Do police pass on personal data without permission? In Mecklenburg-Western Pomerania, at least, some things point to this. Kay Bolick of Lobbi, the statewide victim counseling service "Assistance and Information for Victims of Right-Wing Violence," knows of cases. Most recently, a woman turned to Lobbi. She had reported a racist incident to the police and then got an unpleasant phone call. "It wasn’t a long conversation," Bolick says. But the message to the woman called was clear, he says. Explosive: The caller must have gotten the contact information, Bolick says, from the police.

Dispute over university presidential election: “intransparent procedure”.

Almost 100 professors* protest against the election of Sascha Spoun as the new president of the University of Gottingen.

Encounters resistance in Gottingen: Sascha Spoun, here in 2017 at a speech in Luneburg Photo: dpa

It’s a bumpy road to the new office for Sascha Spoun, and whether it actually leads to the goal is not yet foreseeable. There is massive resistance to the election of the German-Swiss economist as the future president of the University of Gottingen. Now the election is also being challenged in court.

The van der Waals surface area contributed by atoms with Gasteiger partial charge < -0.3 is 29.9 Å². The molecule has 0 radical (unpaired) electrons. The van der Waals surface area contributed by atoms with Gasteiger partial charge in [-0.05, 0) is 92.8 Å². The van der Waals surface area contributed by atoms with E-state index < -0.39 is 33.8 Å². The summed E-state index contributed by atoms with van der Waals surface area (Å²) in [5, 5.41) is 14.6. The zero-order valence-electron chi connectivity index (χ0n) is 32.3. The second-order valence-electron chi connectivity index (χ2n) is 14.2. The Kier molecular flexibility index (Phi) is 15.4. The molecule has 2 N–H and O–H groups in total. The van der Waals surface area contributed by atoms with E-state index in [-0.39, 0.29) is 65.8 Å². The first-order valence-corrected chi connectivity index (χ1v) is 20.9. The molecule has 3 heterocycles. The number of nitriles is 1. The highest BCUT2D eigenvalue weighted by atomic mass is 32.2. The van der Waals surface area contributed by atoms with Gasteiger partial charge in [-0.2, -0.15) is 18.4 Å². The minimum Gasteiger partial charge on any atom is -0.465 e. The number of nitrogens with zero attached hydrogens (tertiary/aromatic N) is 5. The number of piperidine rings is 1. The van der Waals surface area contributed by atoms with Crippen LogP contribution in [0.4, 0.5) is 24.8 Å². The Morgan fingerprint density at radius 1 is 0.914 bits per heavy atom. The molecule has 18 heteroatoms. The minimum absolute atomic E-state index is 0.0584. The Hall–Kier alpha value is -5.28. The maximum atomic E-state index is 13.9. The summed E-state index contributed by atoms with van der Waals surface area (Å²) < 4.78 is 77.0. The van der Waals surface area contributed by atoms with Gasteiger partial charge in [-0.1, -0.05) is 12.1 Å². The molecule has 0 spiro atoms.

Mismatched sisters in thriller comedy: great fun with male murder

Nigerian author Oyinkan Braithwaite releases "My Sister, the Serial Killer," her first novel.

Nigerian author Oyinkan Braithwaite has written a fast-paced thriller comedy Photo: © Studio 24

They couldn’t be more different: Korede, the tall, not very pretty, but smart and extremely reliable big sister. And the petite, second-born Ayoola, who seems to consist entirely of feminine charms and attracts men like light attracts moths. She also seems almost as deadly.

Blocking periods in journalism: the gift of time

Media representatives are sometimes informed with generous advance notice. Even in the digital age, the embargo period does not lose its appeal.

Some information may not be published immediately. Image: dpa

The pressure to be up to date occasionally unearths the absurd. On Sunday, for example, the Fantastischen Vier were able to read on the website of the Kolner Stadtanzeiger that they had been "frenetically celebrated" by their fans – even though they were not supposed to perform until 45 minutes later. In journalism, speed often counts more than care, but there are at least a few instruments with which those being reported on can take the pressure out of the kettle: Blocking periods, for example.